When I applied for my nursing my asthma was unstable I did discuss it with the uni at an open day, kind of unofficially just to see what they said and what support they would be prepared to offer. When I was accepted it was on occy health clearance and when I saw them they were of the opinion that asthma was not something that would determine whether or not you could do the job, but was something that you as a student had to take responsibility for with regard assessing how well u are and whether you feel it would be safe for u to do certain tasks and then they would back you up. For example the use of actichlor (a beach product used in hospitals) can set me off so I try and avoid it and take prophylactic ventolin and occy health then initiated the use of a different product that I could cope with better. Does that make any sense??

    Sounds like a great course, make sure u let us know how u get on

    Becca Xx

  • Oops just realised I'm too late with my advice lol

    Well done tho and I'm glad they were positive about the prospect that students do get poorly!

    Fingers crossed now that u get a spot!!

    Becca xx

  • Thank you all you wonderful people, im really hoping i get in also, it really is something iv always wanted to do, and yes i have crappy asthma, but why should it sictate to us how we lead our lives!? Isbt it doctors that always tell us we control our asthma, not our asthma control us!?

    Well fingers crossed to me anyway lol


    Ps just realised how rubbish ny last message was with my text, silly fumble thumbs on the phone!!

  • Sorry I'm also late with the good luck :)

    Glad it went well, when will you hear back?

  • Hi Charlie,

    It sounds like you did a great job! I've been on a lot of job interviews in the past few years, and it's kind of similar about how much to say. Officially they can't ask you specifics about your health here in the U.S. either, but if you need accomodations it's often best to mention this earlier rather than later, if nothing else your interviewer feels like you gave them a heads up earlier, and if it's the kind of school/job you want to be at, you want to know how they will treat you when you are there.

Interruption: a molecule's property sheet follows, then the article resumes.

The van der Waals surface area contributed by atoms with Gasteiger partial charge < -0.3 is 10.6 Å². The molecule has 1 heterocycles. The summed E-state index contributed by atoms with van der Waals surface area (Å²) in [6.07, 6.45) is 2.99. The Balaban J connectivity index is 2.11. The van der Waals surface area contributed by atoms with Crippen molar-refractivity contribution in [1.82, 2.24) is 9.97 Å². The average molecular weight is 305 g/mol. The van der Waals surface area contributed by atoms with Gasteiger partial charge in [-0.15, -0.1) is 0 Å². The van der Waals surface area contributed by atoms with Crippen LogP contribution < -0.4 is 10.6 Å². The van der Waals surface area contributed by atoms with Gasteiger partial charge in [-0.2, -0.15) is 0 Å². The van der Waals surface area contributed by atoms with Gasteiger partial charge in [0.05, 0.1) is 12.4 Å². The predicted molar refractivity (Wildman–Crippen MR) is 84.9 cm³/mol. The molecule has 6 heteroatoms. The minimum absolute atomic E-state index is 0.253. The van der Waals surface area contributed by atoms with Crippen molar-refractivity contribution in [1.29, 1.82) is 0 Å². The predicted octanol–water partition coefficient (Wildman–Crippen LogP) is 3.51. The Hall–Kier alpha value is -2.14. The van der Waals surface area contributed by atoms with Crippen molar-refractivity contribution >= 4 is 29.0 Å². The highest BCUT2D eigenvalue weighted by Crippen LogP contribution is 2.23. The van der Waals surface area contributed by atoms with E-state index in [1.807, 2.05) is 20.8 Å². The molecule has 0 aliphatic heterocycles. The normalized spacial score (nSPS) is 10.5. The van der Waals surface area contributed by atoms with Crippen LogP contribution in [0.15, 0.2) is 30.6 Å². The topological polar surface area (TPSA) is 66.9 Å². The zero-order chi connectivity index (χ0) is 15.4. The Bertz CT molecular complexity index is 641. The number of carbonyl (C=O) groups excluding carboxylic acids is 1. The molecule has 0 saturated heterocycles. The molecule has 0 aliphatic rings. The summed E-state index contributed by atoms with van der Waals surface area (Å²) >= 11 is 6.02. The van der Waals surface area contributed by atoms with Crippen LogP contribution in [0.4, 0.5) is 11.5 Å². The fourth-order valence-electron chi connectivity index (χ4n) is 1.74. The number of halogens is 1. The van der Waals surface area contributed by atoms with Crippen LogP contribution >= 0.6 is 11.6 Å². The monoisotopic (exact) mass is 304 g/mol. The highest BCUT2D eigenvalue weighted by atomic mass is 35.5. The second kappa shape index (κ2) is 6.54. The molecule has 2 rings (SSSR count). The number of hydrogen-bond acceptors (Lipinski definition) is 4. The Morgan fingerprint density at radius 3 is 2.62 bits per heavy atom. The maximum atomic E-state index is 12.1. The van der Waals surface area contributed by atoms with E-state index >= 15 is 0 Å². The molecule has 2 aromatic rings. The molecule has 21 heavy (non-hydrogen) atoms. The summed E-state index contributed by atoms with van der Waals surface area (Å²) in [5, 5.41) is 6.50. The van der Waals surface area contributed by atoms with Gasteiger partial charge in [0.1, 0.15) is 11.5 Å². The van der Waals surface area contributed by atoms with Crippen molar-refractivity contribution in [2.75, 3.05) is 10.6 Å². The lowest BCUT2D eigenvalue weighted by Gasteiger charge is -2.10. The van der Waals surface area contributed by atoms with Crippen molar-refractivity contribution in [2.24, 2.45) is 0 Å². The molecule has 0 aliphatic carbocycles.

So generally I don't bring up health stuff on the interview, unless it was like last year where I had surgery, so it was a good reason to say...I was out of work because of the surgery, and ""now that's all taken care of."" You know put a positive spin on it.

    Then with my current job my friend had just started working there and had an incident with her eye so was able to give me some info. on how my current place works. So I did let my supervisor know that sometime sooner/or later I will need a pacemaker battery, I did this when she was offering me the job (so she couldn't take it back), but also because I needed to know how they would handle that if I didn't have any sick days yet.

    So far my current job has been good. It's sometimes stressful because of course I don't like being the exception to certain things, and I have another good friend who's had some trouble with employers through no fault of her own. So giving a bit of info., with a positive spin, to sort of feel the waters out (at the right time) is usually best, until you know what footing your on.

    Oh, and my asthma didn't kick up as much until graduate school, but my professors and doctors were quite helpful with giving me extensions for papers and such when I needed them. There were a few professors who weren't helpful, but they were few and far between, and usually changed their tune if they had to deal with an unexpected illness.